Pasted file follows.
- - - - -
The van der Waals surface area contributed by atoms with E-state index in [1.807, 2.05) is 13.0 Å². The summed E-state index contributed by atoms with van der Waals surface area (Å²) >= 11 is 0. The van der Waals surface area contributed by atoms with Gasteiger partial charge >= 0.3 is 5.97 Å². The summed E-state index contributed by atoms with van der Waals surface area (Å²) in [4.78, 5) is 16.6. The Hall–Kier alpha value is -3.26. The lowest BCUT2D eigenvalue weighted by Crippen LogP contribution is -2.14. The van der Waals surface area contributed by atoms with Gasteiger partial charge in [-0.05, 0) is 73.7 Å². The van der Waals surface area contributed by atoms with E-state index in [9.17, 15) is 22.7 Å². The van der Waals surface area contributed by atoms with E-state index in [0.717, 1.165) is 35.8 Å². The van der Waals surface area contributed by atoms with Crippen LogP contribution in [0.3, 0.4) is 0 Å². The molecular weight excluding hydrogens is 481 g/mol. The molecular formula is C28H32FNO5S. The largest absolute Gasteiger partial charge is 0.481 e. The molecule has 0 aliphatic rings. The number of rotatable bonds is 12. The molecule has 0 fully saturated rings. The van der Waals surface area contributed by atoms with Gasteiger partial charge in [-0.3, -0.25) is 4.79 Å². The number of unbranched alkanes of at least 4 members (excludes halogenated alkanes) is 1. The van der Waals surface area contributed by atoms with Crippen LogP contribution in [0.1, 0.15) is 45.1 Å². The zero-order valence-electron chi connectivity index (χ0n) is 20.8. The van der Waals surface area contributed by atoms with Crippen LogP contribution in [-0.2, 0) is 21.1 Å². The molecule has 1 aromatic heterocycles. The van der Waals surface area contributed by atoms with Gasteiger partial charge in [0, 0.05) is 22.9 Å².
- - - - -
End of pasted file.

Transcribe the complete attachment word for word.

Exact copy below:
The van der Waals surface area contributed by atoms with E-state index in [1.807, 2.05) is 13.0 Å². The summed E-state index contributed by atoms with van der Waals surface area (Å²) >= 11 is 0. The van der Waals surface area contributed by atoms with Gasteiger partial charge >= 0.3 is 5.97 Å². The summed E-state index contributed by atoms with van der Waals surface area (Å²) in [4.78, 5) is 16.6. The Hall–Kier alpha value is -3.26. The lowest BCUT2D eigenvalue weighted by Crippen LogP contribution is -2.14. The van der Waals surface area contributed by atoms with Gasteiger partial charge in [-0.05, 0) is 73.7 Å². The van der Waals surface area contributed by atoms with E-state index in [9.17, 15) is 22.7 Å². The van der Waals surface area contributed by atoms with E-state index in [0.717, 1.165) is 35.8 Å². The van der Waals surface area contributed by atoms with Crippen LogP contribution in [0.3, 0.4) is 0 Å². The molecular weight excluding hydrogens is 481 g/mol. The molecular formula is C28H32FNO5S. The largest absolute Gasteiger partial charge is 0.481 e. The molecule has 0 aliphatic rings. The number of rotatable bonds is 12. The molecule has 0 fully saturated rings. The van der Waals surface area contributed by atoms with Gasteiger partial charge in [-0.3, -0.25) is 4.79 Å². The number of unbranched alkanes of at least 4 members (excludes halogenated alkanes) is 1. The van der Waals surface area contributed by atoms with Crippen LogP contribution in [0.1, 0.15) is 45.1 Å². The zero-order valence-electron chi connectivity index (χ0n) is 20.8. The van der Waals surface area contributed by atoms with Crippen LogP contribution in [-0.2, 0) is 21.1 Å². The molecule has 1 aromatic heterocycles. The van der Waals surface area contributed by atoms with Gasteiger partial charge in [0, 0.05) is 22.9 Å².